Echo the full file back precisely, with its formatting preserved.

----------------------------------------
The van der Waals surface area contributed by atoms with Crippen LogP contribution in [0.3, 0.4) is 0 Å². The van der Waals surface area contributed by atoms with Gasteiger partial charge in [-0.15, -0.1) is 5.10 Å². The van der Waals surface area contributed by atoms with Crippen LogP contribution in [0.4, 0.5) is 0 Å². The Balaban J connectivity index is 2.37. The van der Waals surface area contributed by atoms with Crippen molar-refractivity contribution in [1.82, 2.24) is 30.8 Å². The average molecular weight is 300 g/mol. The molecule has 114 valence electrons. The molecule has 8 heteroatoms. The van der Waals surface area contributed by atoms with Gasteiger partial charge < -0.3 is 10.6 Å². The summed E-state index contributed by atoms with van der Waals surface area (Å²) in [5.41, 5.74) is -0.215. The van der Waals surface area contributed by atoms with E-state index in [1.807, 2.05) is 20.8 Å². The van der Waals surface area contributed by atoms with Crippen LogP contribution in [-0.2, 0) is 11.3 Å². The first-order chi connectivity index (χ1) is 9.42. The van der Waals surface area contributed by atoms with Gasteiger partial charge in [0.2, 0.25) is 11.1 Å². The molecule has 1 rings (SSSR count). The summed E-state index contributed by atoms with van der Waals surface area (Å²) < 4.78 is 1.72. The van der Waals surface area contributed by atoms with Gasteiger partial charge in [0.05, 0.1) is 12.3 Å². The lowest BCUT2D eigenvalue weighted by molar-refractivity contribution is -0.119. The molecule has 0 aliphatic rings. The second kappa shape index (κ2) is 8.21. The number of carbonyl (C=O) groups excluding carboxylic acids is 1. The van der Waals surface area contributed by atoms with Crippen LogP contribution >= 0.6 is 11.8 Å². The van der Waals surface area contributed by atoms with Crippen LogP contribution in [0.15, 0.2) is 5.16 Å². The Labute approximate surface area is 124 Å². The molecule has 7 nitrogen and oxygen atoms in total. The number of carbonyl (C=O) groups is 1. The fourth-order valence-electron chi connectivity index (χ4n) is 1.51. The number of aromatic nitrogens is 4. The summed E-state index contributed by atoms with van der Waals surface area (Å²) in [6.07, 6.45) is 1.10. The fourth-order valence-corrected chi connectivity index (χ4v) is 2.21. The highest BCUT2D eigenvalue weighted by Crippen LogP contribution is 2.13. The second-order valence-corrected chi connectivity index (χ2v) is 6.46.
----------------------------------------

The van der Waals surface area contributed by atoms with Crippen LogP contribution in [0.3, 0.4) is 0 Å². The van der Waals surface area contributed by atoms with Gasteiger partial charge in [-0.15, -0.1) is 5.10 Å². The van der Waals surface area contributed by atoms with Crippen LogP contribution in [0.4, 0.5) is 0 Å². The Balaban J connectivity index is 2.37. The van der Waals surface area contributed by atoms with Crippen molar-refractivity contribution in [1.82, 2.24) is 30.8 Å². The average molecular weight is 300 g/mol. The molecule has 114 valence electrons. The molecule has 8 heteroatoms. The van der Waals surface area contributed by atoms with Gasteiger partial charge < -0.3 is 10.6 Å². The summed E-state index contributed by atoms with van der Waals surface area (Å²) in [5.41, 5.74) is -0.215. The van der Waals surface area contributed by atoms with E-state index in [1.807, 2.05) is 20.8 Å². The van der Waals surface area contributed by atoms with Crippen LogP contribution in [-0.2, 0) is 11.3 Å². The first-order chi connectivity index (χ1) is 9.42. The van der Waals surface area contributed by atoms with Gasteiger partial charge in [0.2, 0.25) is 11.1 Å². The molecule has 1 rings (SSSR count). The summed E-state index contributed by atoms with van der Waals surface area (Å²) < 4.78 is 1.72. The van der Waals surface area contributed by atoms with Gasteiger partial charge in [0.05, 0.1) is 12.3 Å². The lowest BCUT2D eigenvalue weighted by molar-refractivity contribution is -0.119. The molecule has 0 aliphatic rings. The second kappa shape index (κ2) is 8.21. The number of carbonyl (C=O) groups excluding carboxylic acids is 1. The van der Waals surface area contributed by atoms with Crippen LogP contribution >= 0.6 is 11.8 Å². The van der Waals surface area contributed by atoms with Crippen LogP contribution in [0.15, 0.2) is 5.16 Å². The Labute approximate surface area is 124 Å². The molecule has 7 nitrogen and oxygen atoms in total. The number of carbonyl (C=O) groups is 1. The fourth-order valence-electron chi connectivity index (χ4n) is 1.51. The number of aromatic nitrogens is 4. The summed E-state index contributed by atoms with van der Waals surface area (Å²) in [6.07, 6.45) is 1.10. The fourth-order valence-corrected chi connectivity index (χ4v) is 2.21. The highest BCUT2D eigenvalue weighted by Crippen LogP contribution is 2.13. The second-order valence-corrected chi connectivity index (χ2v) is 6.46.